Dragon age is a relatively young series, but it is among the more unique experiences out there. Containing a story the deeply explores religion, and socio-politics, and characters that make themselves easy to love, or hate, it contains one of the more expansive story lines in modern RPGs. Best of all, the game’s story is entirely responsive to your choices. Dragon Age becomes the perfect game for discussion around the water cooler at work, because no two people are going to have exactly the same experience. Not unlike Mass Effect, the game lets you carry your decisions over from one game to the next, either by sharing your save files directly, or through the Dragon Age Keep (https://dragonagekeep.com) which cannot carry over all of your customizations, but does the best it can. Sadly, if you are playing on the PS4 or Xbox One the Keep is the only way to maintain your story.
The Story of Dragon Age Inquisition is, perhaps, the shortest of the trilogy. It was disappointing in that regard, but there are more than enough side quests to make up for it. All total, I clocked in at 92 hours before I beat this game. It’s no Skyrim, with its 200 + hours to complete, but the story that is there is deep, rich, and satisfying.
You start by creating your character. Then you are revealed to be the sole survivor of a terrorist attack on the Chantry (This world’s largest religion.) At first you are the sole suspect, but then you are quickly cleared of any wrong doing, when it is revealed that a celestial being of some kind pulled you out of the fade (hell) and delivered you back to the world. Soon, whispers run rampant that you are the Herald of Andraste (this game’s equivalent to a savior figure), chosen by the Maker to deliver the world from evil.
As with previous games in the series, whether or not you accept or reject religion is up to you. The game confirms to you. You win some friends, you lose some, but either way, the game is not anti-religious, unless you are, the reverse is also true.
In the midst of all of this is an ongoing civil war between mages, and the Templars who regulate their magics. The ideologically lazy thing to do is to side with the mages, against their horrible oppressors… However, there are some uncomfortable truths that many may over look doing so:
1 1) Unregulated mages (apostates) can become malefacarum (blood mages) and in doing so, can, and do, become possessed by demons, becoming monsters, and dangerous ones at that.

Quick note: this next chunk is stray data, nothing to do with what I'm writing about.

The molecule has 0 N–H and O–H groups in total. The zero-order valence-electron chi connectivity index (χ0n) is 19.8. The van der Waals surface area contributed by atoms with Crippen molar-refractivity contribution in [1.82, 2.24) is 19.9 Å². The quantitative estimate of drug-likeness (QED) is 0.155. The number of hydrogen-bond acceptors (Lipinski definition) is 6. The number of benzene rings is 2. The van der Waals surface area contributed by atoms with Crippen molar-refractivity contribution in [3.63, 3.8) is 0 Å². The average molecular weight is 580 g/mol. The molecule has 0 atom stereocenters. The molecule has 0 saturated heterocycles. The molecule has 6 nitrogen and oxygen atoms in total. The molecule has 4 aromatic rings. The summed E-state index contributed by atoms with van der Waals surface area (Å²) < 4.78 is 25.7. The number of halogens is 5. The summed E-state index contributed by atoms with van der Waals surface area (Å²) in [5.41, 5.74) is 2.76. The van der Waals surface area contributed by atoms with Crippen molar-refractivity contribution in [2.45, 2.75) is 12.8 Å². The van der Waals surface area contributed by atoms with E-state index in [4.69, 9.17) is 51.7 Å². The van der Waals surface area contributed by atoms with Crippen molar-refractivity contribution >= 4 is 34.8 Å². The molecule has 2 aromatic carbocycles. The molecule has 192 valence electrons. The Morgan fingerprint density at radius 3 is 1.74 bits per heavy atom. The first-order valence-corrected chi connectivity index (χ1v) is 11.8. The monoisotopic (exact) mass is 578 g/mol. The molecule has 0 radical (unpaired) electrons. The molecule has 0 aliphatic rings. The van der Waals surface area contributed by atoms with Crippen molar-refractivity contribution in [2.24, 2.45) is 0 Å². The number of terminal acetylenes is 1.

2 2) In the first game, the temple of Andraste reveals several indisputable truths. The events which caused the Chantry to emerge in the world happened. There was a group of mages that made it to the fade, and invaded the Holy City (heaven) at the other end of the Fade. They came back the monstrous Dark Spawn.
3 3) Because of 1 and 2, the need to regulate mages is indisputable. The degree of regulation is, in my mind, subject to debate.
In Dragon Age 1 and 2 I did the best I could to keep the peace between the two factions. Even won a trophy for my diplomacy in Part 2… but then one of the characters (Anders) back stabbed me, and everyone, by blowing up the Kirkwall Chantry. A lot of people died in the attack, and I put Anders down like the dog he turned out to be. But now the war is waging, and I am in the role of the Herald of Andraste, having to navigate these difficult political waters.
Honestly, I thought that eventually I would have to side with the mages, but I ended up siding with the Templars, simply because I started conversing with mages, like Vivienne, who felt that the Chantry and Templars were a net good, and that unregulated Mages would become a blight unto themselves. Although, I wish the game let you broker a peace deal, as I was about to in Part 2 before Anders attacked the Chantry.
Still, the game’s story is entirely dependent upon the choices you make. This is what makes this game series so great. My character, in this entry, embraced his role as the Herald of Andraste, and even when (spoiler alert) it was revealed that he was not rescued by Andraste herself, he maintained that it had to have happened for a reason. He used his position to rebuild the Chantry, and re-shape it, as an instrument of helping the needy, and aiding the afflicted. He even helped to get someone elected Divine (pope) that would accomplish his ends (Cassandra, for me.) But you might not want that outcome. Perhaps you buy into the Occupy Mage Circles mantra, and side with them, and tear down the Chantry… The world is your burrito, make it the way that you want it!
Then there are those moments where the game locks up completely, only to unlock itself and you have no sound. Thankfully, this only happened once, but framerate dips and clipping and poor collision detection make some aspects of this game frustrating. It’s hard to believe that Bioware would publish a game this incomplete. They are doing patches, some of the more severe problems have already been fixed, but this should not happen again, as great as the game was over all, it’s glitches give the game an overall feeling of being incomplete.
That said, I still recommend buying it because the game is still very good, and the story is phenomenal, if a bit short. Just be aware that Bioware does not assume that all of their fans are straight white males. As such, there is some content that, while avoidable, some may find objectionable. Just know that your story does not have to include it, if you do not actively seek it.
3.5/5 Stars: A great game, marred by annoying technical problems, which should be purchased in spite of those problems.